a phrase that used to carry some weight in radio before FCC public-service requirements for broadcasters were all but eliminated during the Reagan-Bush years.
Of course, music was at the heart of REV-105, and while its programming was limited by comparison to a free-form station like KFAI, as a commercial rock station it was pretty much without peer in the U.S.--a station that mixed Jimi Hendrix, Bob Marley, and DJ Shadow into its drive-time modern rock mix, and that hosted specialty shows ranging from the hard techno of Radio Depth Probe to the dreamy ambient pop of Moonlight Meditations, and the smart, history-minded eclecticism of Rock & Roll Wing Ding and Shakin' Street. In fact, program director Kevin Cole and music director Shawn Stewart were lauded as heroes in the broadcast industry for the radical gesture of not playing music that, in their opinion, sucked. That's why you never heard Bush on REV, despite the fact they had the top "alternative rock" record in the country. As Kevin Cole explained a few weeks before the buyout, "I just thought they were frauds."
If that charge was never leveled at REV, it also stands that their innovative programming, constrained by a relatively weak group of signals, could not compete with the powerhouse frequencies of the other Twin Cities rock stations in terms of listener numbers. Thus the scene at the station last Tuesday afternoon, which was sad and cartoonish enough to appear scripted. Suits shook their heads and offered empty quotes to the press while people packed their work-a-day lives into boxes. A group of vaguely apologetic DJs (all men) came into the control room to transit from Shawn Stewart's set of farewell songs--"The Bitterest Pill" by the Jam, "Thank You, Friends" by Big Star, "Love is All Around" by Hüsker Dü--into the Scorpions' "Rock You Like A Hurricane," a song you could almost imagine the endlessly eclectic REV playing, though not without some fist-pumping irony. Soon the studio was stripped but for a small stack of CDs--Ted Nugent, Skid Row, other ridiculous '80s hair metal bands. A greasy, dim-looking little weasel, flaunting a black leather jacket with an oversized ABC corporate logo on the back, sauntered around the building like some shrunken gestapo. Welcome X-105. Ha ha, get it?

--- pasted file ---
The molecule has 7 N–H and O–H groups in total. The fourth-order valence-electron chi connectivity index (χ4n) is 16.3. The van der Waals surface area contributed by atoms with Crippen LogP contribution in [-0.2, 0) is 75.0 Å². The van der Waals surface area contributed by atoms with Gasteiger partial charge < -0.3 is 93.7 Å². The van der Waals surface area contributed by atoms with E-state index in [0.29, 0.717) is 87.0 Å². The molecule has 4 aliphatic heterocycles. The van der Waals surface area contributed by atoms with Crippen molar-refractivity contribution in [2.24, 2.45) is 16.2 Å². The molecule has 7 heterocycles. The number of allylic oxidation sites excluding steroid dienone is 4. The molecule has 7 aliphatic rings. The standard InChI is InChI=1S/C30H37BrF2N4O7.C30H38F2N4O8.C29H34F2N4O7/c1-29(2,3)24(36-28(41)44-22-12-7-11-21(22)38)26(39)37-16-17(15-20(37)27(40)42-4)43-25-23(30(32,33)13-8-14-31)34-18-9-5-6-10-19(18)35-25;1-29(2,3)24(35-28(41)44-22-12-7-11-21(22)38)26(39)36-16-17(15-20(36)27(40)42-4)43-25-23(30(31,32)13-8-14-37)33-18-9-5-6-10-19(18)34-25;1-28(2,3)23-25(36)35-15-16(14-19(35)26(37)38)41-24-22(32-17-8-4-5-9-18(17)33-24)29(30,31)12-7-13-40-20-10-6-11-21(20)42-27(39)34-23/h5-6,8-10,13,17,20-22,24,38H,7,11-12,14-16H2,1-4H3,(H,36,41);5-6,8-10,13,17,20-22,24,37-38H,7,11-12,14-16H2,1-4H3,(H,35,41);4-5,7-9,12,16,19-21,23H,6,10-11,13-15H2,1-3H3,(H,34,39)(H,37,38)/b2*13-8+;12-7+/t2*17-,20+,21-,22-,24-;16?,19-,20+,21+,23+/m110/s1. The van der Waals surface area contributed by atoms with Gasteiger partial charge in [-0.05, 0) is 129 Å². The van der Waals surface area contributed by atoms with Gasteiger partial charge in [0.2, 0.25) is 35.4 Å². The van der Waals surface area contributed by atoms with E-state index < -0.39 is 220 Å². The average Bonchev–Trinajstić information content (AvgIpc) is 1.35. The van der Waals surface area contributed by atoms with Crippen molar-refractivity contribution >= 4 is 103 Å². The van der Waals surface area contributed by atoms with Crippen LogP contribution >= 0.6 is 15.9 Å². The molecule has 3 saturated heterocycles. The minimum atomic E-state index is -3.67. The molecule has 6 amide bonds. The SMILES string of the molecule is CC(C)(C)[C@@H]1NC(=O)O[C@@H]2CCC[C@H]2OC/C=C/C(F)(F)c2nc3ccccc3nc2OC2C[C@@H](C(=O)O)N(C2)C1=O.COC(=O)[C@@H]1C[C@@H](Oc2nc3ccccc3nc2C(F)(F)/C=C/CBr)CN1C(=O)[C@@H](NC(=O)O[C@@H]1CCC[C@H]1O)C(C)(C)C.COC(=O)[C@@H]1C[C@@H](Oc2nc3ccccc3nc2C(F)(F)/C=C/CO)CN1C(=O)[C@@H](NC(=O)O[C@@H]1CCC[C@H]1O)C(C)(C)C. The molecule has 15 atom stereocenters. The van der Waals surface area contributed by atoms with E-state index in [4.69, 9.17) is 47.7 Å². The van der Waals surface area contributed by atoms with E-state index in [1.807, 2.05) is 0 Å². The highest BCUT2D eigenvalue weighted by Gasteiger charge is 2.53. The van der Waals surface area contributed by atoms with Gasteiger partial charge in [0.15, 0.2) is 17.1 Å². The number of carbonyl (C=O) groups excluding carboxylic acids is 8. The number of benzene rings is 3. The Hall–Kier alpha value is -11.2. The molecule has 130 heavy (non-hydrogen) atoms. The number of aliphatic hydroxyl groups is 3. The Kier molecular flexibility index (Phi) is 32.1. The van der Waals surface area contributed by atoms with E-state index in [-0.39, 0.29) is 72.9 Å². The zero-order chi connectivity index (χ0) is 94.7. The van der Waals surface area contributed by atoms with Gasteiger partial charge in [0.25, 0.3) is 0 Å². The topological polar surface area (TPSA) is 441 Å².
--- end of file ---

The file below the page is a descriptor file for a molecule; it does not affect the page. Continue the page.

It's ironic that all this happened on the same day as another corporate media buyout: the new owner of this paper, Stern Publishing, purchasing the Twin Cities Reader, which has now stopped publication. It's not an exact parallel, but it's a depressing turn nevertheless. Ultimately, all media--this paper included--have their shortcomings, biases, and blind spots. I've always believed that the more varied the voices in a community (an issue of quality, not quantity), the richer that community is. Watching media outlets fold in the wake of corporate asset-shuffling, it's clear someone's getting richer. But as far as I can see, it isn't the community.